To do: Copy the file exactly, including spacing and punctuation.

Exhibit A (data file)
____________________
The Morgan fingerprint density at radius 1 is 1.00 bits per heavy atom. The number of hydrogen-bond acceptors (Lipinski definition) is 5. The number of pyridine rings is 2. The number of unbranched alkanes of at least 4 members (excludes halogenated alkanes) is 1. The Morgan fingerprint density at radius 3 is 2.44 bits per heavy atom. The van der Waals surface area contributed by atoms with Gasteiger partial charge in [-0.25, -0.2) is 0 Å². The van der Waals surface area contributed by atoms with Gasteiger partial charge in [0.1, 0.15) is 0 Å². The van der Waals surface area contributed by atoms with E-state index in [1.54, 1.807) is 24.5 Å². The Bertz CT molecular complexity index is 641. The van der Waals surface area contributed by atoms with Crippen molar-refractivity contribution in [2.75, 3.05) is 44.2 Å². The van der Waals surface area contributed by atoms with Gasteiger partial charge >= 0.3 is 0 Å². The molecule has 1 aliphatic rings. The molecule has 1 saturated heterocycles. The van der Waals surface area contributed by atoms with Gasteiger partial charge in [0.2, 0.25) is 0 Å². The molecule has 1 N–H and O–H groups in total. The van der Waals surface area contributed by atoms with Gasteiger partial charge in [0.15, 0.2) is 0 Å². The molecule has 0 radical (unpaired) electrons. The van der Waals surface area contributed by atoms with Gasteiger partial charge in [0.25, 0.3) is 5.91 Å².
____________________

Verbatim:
The Morgan fingerprint density at radius 1 is 1.00 bits per heavy atom. The number of hydrogen-bond acceptors (Lipinski definition) is 5. The number of pyridine rings is 2. The number of unbranched alkanes of at least 4 members (excludes halogenated alkanes) is 1. The Morgan fingerprint density at radius 3 is 2.44 bits per heavy atom. The van der Waals surface area contributed by atoms with Gasteiger partial charge in [-0.25, -0.2) is 0 Å². The van der Waals surface area contributed by atoms with Gasteiger partial charge in [0.1, 0.15) is 0 Å². The van der Waals surface area contributed by atoms with E-state index in [1.54, 1.807) is 24.5 Å². The Bertz CT molecular complexity index is 641. The van der Waals surface area contributed by atoms with Crippen molar-refractivity contribution in [2.75, 3.05) is 44.2 Å². The van der Waals surface area contributed by atoms with Gasteiger partial charge >= 0.3 is 0 Å². The molecule has 1 aliphatic rings. The molecule has 1 saturated heterocycles. The van der Waals surface area contributed by atoms with Gasteiger partial charge in [0.2, 0.25) is 0 Å². The molecule has 1 N–H and O–H groups in total. The van der Waals surface area contributed by atoms with Gasteiger partial charge in [0.15, 0.2) is 0 Å². The molecule has 0 radical (unpaired) electrons. The van der Waals surface area contributed by atoms with Gasteiger partial charge in [0.25, 0.3) is 5.91 Å².